Apache and Randori

On March 18th Roundarch Isobar, in collaboration with the Chicago Developers Group, hosted an event featuring Nick Kwiatkowski from the Apache Flex group and Michael Labriola, owner of Digital Primates. We were very excited to host this meet-up and it turned out to be a great night.

You can view the full recorded presentation here:

Apache Flex

In November of 2011, Adobe began preparing proposals for incubating and eventually donating the Flex SDK to the Apache Software Foundation. Without much PR behind the movement on Adobe?s part, there were some major concerns within the community. To put it lightly, many Flex developers were concerned about their careers and many enterprise clients were concerned about the millions of dollars they have invested in the platform.

Nick Kwiatkowski, active contributor to the Apache Flex project gave a very informative talk about Apache?s progress, what we as developers and supporters can do to help, and ultimately helped ease some of the concerns that the community is still a bit uneasy about. A couple of key take away points from Nick?s talk were:

1)???? Adobe has finished donating all of the critical items needed for Apache to move forward.

2)???? Apache Flex 4.9.1 was released.

3)???? During Apache?s December directors meeting, Apache Flex graduated out of incubation and to a top level project.

-? New website: http://flex.apache.org/

-? Legally Backed! Apache went through the SDK line by line to ensure that they could legally back the project.

– Apache feels there is enough community to sustain the project long term and has therefore promoted the project to ?TLP? (top level project).

The Randori Framework

What can we say about Michael Labriola. If you have not seen one of his presentations before you are missing out. This night was no different. Michael gave a presentation on his new Randori cross-compilation framework. If I went through all of the details this would be a huge post, instead I will recap what I see as the main points:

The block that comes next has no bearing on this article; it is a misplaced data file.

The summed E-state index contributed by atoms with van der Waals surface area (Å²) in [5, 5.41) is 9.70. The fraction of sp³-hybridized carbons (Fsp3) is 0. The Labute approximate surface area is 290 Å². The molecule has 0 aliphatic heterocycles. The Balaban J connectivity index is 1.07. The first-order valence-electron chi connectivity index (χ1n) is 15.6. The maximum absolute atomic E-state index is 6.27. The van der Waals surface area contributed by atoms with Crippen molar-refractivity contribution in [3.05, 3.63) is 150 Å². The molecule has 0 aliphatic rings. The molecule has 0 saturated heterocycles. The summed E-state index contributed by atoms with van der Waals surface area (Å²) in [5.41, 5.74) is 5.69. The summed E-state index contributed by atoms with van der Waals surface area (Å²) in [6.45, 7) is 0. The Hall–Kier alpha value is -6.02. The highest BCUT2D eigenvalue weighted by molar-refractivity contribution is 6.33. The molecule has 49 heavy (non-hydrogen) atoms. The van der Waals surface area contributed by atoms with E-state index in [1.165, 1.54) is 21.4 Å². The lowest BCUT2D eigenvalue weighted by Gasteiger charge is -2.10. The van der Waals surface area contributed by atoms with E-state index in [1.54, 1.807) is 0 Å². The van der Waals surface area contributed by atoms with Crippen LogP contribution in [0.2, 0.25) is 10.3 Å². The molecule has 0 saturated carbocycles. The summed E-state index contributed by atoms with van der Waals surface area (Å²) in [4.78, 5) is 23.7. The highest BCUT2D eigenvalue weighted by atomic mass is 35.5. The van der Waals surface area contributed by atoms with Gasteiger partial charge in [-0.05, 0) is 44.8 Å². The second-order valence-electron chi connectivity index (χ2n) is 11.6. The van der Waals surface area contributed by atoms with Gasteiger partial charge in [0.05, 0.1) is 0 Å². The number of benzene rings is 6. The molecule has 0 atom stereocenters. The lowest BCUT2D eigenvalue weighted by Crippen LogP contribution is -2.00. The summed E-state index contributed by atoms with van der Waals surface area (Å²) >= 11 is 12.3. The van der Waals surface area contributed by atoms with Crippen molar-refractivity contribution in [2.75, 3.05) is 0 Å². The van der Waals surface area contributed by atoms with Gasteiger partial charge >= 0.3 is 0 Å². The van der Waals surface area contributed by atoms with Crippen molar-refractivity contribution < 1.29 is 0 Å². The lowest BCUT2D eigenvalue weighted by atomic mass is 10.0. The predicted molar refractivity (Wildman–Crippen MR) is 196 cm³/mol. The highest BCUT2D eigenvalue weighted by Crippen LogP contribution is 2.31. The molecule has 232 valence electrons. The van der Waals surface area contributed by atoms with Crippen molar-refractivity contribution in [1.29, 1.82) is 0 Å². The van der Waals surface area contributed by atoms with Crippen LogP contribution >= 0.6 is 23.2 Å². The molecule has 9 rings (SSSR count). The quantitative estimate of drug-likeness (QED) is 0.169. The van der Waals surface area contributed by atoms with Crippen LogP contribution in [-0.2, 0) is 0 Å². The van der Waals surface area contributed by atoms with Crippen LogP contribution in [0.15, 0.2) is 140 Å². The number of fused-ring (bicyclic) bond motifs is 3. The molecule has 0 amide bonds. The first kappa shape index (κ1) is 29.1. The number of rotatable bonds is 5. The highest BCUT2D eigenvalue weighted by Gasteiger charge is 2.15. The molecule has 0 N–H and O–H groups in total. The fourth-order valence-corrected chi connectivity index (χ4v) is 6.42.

The model followed by Flex, Silverlight, GWT, ExtJS and others is something like this:

Developer -> Code-> User Interface.

Ultimately it is the developer?s job to create the user interface through code. The problems with this approach are numerous.

1)???? Most importantly, each time a design change is needed, an enterprise?s most expensive resources (developers) need to be involved.

2)???? In a world of inconsistent rendering of the user interface the problem begins to compound dramatically. Many organizations have tried to solve this problem through abstraction and encapsulation.

3)???? This abstraction layer is destined to grow over time and you generally pay for compatibility even if you are not using it.

4)???? There is an inherit lag in the maintenance of the abstraction layer. When a new feature is released, you rarely have immediate access and if there is a bug, you are stuck waiting for a new API version.


What we ultimately need is appropriate plumbing to allow the business logic, Javascript and HTML/CSS to work seamlessly, but allow enough separation that these tasks can be accomplished via separate and appropriate roles.


In my opinion, Randori seems to solve all of these problems in a way that just makes sense. There are a lot of details around how Randori achieves these goals so please take a moment of your time and view the full presentation here:

A big thank you goes out to JP Bader for making this event possible, Nick and Mike for great presentations, and the community in general for your overall support. Thanks to all that attended!